Singapore has beefed up its laws against money laundering by amending existing legislation to make the crime easier to detect and prosecute.
Among other things, the maximum jail term for the offence has been raised from seven to 10 years and the courts can now order an offender's property of an equivalent value to be seized if he has disposed of the money.
Speaking in Parliament yesterday, Second Minister for Trade and Industry S. Iswaran said criminal laws and anti-money-laundering measures must be regularly reviewed so as to deal swiftly with criminal operations.
The number of money-laundering convictions here had risen from 18 in 2010 to 39 last year, he said, before the Corruption, Drug Trafficking and Other Serious Crimes (Confiscation of Benefits) (Amendment) Bill was passed yesterday.
The law, which criminalises money laundering and gives the authorities the power to seize its proceeds, was last amended in 2010.
The amendments will allow agencies here to "better prevent illicit monies from flowing through Singapore, deter associated criminal activities and facilitate cooperation with the international community", said Mr Iswaran.
The amended law makes it clear that money laundering cases involving foreign tax evasion can be prosecuted as long as they are considered crimes there and the person involved intended to evade tax.
And for money laundering involving an underlying offence committed overseas, law enforcement agencies here no longer need to get certification of that offence from foreign authorities before prosecuting the corresponding offence here.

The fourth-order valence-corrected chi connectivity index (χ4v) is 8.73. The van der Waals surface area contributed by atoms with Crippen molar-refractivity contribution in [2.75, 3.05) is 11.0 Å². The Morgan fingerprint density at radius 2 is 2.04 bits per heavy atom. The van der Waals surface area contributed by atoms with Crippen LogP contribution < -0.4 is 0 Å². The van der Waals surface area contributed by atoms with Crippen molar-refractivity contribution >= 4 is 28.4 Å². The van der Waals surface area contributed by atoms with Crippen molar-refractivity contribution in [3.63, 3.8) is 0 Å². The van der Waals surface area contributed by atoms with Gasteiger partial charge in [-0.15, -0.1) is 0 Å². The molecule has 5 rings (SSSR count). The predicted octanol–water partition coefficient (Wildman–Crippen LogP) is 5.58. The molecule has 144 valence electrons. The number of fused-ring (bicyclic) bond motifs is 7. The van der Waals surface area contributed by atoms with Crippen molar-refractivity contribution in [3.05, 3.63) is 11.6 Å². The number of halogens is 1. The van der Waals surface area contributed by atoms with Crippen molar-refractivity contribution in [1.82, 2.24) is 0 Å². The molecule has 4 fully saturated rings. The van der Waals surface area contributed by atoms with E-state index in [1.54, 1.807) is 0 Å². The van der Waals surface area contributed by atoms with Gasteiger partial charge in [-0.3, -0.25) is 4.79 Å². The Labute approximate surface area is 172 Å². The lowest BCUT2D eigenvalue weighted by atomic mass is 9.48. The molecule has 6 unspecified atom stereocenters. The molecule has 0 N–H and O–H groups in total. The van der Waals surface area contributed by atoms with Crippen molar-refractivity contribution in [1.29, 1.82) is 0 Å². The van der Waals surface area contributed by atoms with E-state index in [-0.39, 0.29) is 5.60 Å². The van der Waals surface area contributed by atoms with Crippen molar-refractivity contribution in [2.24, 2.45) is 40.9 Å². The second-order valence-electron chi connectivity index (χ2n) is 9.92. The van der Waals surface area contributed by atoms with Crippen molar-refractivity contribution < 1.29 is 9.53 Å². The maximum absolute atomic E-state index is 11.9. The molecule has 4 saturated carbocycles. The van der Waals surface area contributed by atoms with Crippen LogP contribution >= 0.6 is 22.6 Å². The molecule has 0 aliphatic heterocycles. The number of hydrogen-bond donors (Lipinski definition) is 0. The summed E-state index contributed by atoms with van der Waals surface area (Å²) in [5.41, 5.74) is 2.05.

During the debate on the Bill yesterday, Mr Hri Kumar Nair (Bishan-Toa Payoh GRC) said the Bill's importance to Singapore's continued growth as a major offshore financial centre could not be overstated.
As an international financial and investment centre, Singapore is vulnerable to cross-border money laundering and terrorist financing risks, he added.
He also called for an increase in prescribed fines, noting that money laundering may involve millions or billions of dollars.
The maximum fine stipulated in various parts of the Act remains at $500,000 for individuals and $1 million for corporations.
Ms Sylvia Lim (Aljunied GRC) supported the Bill, but expressed concerns about compliance costs for businesses and safeguards for the confiscation of substitute assets.
Nominated MP Tan Su Shan, a senior bank executive, said clarity is an issue over what constitutes "tax evasion".